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He can never be still. Corridor to corridor, feet on stone, room to room, tripping on carpet. His mother brushes his fly-away hair with the resigned look of a woman whose life was defined by her womanhood, who was trying very hard to define her child into a shape that could not be harmed.

He tore the dresses.

It was never deliberate, or almost never. He moved too quick, danced too passionate, didn’t ride side-saddle into the forest, no matter how his father reprimanded him, slapped him over rosy pink cheeks.

He tore his dresses in the forest. On roots and on vines, on the poison ivy and the bonds of the willow tree. He lost his attendants and spun with his arms at his side, looking up at the dappling light of the Sun or the beauty of the Night.

His breasts ache as they grow. He will place his hands flat over them, try to push them down, wince as the linen scratches him or skin-on-skin is too hard. Still, he learns to breathe steady when speaking to a crowd, to look at a map and know its rivers, to respond to ‘Princess’ and ‘My Lady’. He learns the names of the trees, and rests his forehead against their trunks to hear the water and breath within them.

He wears his mother’s diadem and tries not to feel like a liar in his body, in the eyes of his people.

He never learns to breathe in a corset. Breathe, breathe, breathe, he will tell himself, but the air becomes locked under his collarbones, trapped in his sternum, just as his waist becomes smaller, his chest draws more eyes. He asks his lady in waiting to tighten the corset. To make it as tight is at can be. He feels all the breath leave him, thinking he can not crave it if he forgets how it once felt.

He tore the dresses. Tore the corsets. The petticoats. His feet, clad in leather on too-high heels, stumbled from the cobblestone straight to the forest floor – or so it felt. His forehead on the cool earth, his hands knotted in the roots and the flowers. He forced himself to let go. Not to pull. Not to hurt. Pressed his ear to the trunk of the chestnut tree, felt its sap, its bark. Felt the bark cut him.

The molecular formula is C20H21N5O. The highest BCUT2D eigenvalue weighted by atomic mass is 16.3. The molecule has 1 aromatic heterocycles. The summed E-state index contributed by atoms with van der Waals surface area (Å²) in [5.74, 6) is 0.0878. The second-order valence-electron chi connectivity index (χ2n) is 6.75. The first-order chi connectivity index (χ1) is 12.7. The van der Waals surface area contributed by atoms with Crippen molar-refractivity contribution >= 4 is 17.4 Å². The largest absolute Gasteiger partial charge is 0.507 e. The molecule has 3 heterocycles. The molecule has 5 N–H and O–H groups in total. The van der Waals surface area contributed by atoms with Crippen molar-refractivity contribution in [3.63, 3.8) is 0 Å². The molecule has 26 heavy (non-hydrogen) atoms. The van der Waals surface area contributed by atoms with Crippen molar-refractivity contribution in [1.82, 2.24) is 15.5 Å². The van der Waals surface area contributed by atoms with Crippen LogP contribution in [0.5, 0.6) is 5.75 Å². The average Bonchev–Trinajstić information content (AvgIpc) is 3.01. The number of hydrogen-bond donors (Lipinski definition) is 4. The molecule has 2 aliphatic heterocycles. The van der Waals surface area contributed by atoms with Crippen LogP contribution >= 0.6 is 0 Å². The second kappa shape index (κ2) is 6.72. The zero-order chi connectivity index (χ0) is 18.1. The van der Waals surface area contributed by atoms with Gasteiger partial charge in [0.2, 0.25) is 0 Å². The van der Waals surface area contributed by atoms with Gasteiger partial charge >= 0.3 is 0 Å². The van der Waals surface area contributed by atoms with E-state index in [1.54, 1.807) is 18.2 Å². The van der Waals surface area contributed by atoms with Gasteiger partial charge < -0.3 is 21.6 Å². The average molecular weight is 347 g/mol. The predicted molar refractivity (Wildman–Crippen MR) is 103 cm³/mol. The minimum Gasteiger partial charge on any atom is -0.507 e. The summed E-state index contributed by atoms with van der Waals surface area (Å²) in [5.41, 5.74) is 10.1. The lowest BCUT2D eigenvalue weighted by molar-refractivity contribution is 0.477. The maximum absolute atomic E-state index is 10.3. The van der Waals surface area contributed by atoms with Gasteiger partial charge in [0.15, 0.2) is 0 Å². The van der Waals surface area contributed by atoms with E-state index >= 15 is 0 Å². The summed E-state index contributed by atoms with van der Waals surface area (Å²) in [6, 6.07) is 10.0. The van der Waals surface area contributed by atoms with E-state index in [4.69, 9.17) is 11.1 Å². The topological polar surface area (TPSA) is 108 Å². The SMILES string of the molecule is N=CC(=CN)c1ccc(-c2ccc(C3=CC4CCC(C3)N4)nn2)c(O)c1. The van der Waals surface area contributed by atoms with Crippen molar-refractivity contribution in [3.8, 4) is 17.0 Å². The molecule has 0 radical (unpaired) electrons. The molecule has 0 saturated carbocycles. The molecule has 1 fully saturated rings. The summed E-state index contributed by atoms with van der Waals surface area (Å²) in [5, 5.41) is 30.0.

Went home. Put on a new slip, pulled the corset up as high as he could, and pulled tight. Pulled tight. Pulled tight. Pulling tighter, tighter, tighter.

He looks at maps, knows their rivers and mountains, forests and deserts. He can not breathe and he aches for it. He is stiff and jolted, he is angry and calm and kind and soft and laughing and sobbing without air in his lungs. The forest breathes for him. Enveloped in the night, drinking in the rain and the sun and dancing with the wind.

He strips himself of his riding gloves. Leather heels. Garters. Stockings. Pockets. Gown stomacher apron stays corset skirt shift bloomers, all neatly folded, put aside on a rock. He is gasping in desperation, arms at his sides. Naked under the setting sun. The diadem is balanced in his hair. It is true red in the dying light, a flyaway halo around him. The trees breathe far better than he, he thinks, and doesn’t care as they scratch him.

There is a diamond on the ground, shimmering lilac and gold. He does not think on the strangeness, the wrongness of it, as he presses it to the diadem, and the diadem takes it in. Knots the stone into its metal.
He breathes in time with the trees.

He dresses himself as the stars bite at him with cold, and he sees the mountains, the forests, the rivers, with no map before him. His feet fall slow and steady on the cobblestone and his father’s hands do not hit him for a torn dress or a too-late hour, as neither occurred.